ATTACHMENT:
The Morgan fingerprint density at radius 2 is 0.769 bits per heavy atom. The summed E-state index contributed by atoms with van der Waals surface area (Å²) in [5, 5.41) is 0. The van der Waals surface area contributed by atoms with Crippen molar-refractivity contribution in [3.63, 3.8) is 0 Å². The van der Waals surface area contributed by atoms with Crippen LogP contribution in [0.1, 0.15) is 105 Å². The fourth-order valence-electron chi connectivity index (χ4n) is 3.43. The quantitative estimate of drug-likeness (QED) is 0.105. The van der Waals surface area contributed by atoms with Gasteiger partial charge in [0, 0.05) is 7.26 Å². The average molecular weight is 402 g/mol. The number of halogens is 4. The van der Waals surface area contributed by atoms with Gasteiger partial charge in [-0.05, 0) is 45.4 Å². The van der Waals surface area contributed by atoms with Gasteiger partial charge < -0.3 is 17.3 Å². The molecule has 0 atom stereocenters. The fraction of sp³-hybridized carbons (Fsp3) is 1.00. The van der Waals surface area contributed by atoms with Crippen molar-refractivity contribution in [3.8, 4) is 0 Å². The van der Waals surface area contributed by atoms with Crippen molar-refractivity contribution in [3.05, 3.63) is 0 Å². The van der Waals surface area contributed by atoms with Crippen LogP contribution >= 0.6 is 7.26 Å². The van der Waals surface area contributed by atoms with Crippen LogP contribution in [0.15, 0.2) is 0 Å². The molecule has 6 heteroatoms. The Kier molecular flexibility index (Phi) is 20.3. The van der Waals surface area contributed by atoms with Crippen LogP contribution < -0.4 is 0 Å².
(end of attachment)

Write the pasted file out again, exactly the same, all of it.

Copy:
The Morgan fingerprint density at radius 2 is 0.769 bits per heavy atom. The summed E-state index contributed by atoms with van der Waals surface area (Å²) in [5, 5.41) is 0. The van der Waals surface area contributed by atoms with Crippen molar-refractivity contribution in [3.63, 3.8) is 0 Å². The van der Waals surface area contributed by atoms with Crippen LogP contribution in [0.1, 0.15) is 105 Å². The fourth-order valence-electron chi connectivity index (χ4n) is 3.43. The quantitative estimate of drug-likeness (QED) is 0.105. The van der Waals surface area contributed by atoms with Gasteiger partial charge in [0, 0.05) is 7.26 Å². The average molecular weight is 402 g/mol. The number of halogens is 4. The van der Waals surface area contributed by atoms with Gasteiger partial charge in [-0.05, 0) is 45.4 Å². The van der Waals surface area contributed by atoms with Gasteiger partial charge < -0.3 is 17.3 Å². The molecule has 0 atom stereocenters. The fraction of sp³-hybridized carbons (Fsp3) is 1.00. The van der Waals surface area contributed by atoms with Crippen molar-refractivity contribution in [3.8, 4) is 0 Å². The van der Waals surface area contributed by atoms with Crippen molar-refractivity contribution in [3.05, 3.63) is 0 Å². The van der Waals surface area contributed by atoms with Crippen LogP contribution >= 0.6 is 7.26 Å². The van der Waals surface area contributed by atoms with Crippen LogP contribution in [0.15, 0.2) is 0 Å². The molecule has 6 heteroatoms. The Kier molecular flexibility index (Phi) is 20.3. The van der Waals surface area contributed by atoms with Crippen LogP contribution < -0.4 is 0 Å².